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The Robert J. Dole Institute of Politics, more commonly referred to as the Dole Institute, is officially nonpartisan and located at the University of Kansas. The Institute pays homage to Senator Robert J. Dole, who served for Kansas in the US Senate from 1969-1996 and the House of Representatives from 1961-1969. In 1996, Dole was the Republican nominee for President and was defeated by Bill Clinton.

  • Exterior of the institute
  • Interior of the institute
  • Robert J. Dole

Robert Dole was known for crossing party lines in an effort to create the best outcome for the American people. Notably, he crossed party lines to help save social security, reduce the federal deficit, and pass the Americans with Disabilities Act. He also was on the board of the Bipartisan Policy Center, a nonprofit focused on bringing the two major political parties together in an effort to enact effective change and work towards common goals.

Plans for developing the institute began in 1996. Following Dole’s loss in the presidential election, University of Kansas Chancellor Robert Hemenway asked Dole to donate his congressional papers to the school. Dole studied at the university before joining the military during World War II. The institute was created to foster the idea of a political career as one of service and goodwill and to encourage not only political, but also civic, participation.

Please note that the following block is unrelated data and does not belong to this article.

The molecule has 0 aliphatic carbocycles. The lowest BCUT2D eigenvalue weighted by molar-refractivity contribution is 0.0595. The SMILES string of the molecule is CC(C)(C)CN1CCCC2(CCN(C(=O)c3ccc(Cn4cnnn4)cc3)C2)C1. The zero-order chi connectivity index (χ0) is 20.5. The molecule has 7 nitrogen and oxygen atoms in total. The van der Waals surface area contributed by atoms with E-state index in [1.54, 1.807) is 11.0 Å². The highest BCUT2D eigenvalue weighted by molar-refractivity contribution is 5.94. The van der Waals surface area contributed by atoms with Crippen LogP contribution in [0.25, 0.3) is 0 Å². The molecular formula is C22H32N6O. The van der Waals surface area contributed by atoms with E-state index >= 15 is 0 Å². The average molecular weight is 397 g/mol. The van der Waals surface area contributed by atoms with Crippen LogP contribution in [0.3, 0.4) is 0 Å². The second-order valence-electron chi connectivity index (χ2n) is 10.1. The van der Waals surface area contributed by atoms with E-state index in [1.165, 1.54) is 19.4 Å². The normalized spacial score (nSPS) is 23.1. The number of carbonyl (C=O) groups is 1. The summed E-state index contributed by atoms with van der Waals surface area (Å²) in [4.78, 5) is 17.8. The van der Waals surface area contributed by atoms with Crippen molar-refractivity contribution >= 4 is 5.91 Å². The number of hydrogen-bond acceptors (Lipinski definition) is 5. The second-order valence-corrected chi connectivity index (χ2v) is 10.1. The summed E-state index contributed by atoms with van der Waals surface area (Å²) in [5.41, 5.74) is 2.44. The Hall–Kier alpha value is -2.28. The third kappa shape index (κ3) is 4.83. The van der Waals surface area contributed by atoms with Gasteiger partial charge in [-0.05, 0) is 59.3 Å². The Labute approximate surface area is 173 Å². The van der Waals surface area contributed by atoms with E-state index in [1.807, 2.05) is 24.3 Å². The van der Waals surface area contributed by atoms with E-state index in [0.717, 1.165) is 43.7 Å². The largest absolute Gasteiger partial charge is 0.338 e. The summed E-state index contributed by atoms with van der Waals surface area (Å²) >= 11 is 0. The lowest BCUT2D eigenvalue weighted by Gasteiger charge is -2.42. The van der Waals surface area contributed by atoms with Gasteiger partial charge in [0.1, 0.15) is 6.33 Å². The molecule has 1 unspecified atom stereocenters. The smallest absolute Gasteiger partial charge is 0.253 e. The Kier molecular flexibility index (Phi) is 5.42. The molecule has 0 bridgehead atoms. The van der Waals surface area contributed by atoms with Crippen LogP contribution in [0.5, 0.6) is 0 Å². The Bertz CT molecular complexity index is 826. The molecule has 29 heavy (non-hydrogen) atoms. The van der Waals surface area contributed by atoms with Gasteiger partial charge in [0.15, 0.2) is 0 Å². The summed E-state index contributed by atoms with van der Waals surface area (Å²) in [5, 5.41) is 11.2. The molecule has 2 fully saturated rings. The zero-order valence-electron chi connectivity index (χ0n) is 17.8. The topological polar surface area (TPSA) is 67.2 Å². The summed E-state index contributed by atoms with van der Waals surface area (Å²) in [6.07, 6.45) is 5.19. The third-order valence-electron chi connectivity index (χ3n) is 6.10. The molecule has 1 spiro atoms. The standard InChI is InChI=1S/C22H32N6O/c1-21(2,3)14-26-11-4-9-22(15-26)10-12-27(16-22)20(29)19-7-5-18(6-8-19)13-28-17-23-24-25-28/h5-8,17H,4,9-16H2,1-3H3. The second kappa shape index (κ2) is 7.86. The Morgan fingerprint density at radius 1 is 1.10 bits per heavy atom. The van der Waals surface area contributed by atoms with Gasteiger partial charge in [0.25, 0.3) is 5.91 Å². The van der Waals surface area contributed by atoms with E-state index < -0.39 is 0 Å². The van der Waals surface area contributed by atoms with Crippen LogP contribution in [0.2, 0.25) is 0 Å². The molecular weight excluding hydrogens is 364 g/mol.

The institute still holds these values, as well as working to foster the promotion of civil bipartisan discussion. While the institute wishes to promote these values in the public at large, its location at the University of Kansas is centrally situated to promote these values in young people- the political leaders of our nation’s future. The institute offers a variety of programs for students, including a series called “Pizza and Politics” in which students receive free pizza and listen to lectures on a variety of topics. Recent topics include “Where no pizza has gone before: Indigenous communities in Latin America”, “How to Make it as a Young Professional”, and “Standing up for what you believe in: Advocacy for Special Education.”

Although the “Pizza and Politics” series is not currently available online, most of the institute’s programs are live streamed in an effort to make them as accessible to the public as possible. The website also contains a variety of resources related to civic engagement, including a political glossary and a link to the University of Kansas’ list of elected officials to contact in civic engagement efforts.

"About the Robert J. Dole Archive and Special Collections." University of Kansas. Accessed May 15, 2015.

"History." Robert J. Dole Institute of Politics. Accessed May 15, 2015.

Stokes, Keith. "Dole Institute of Politics." Accessed May 15, 2015.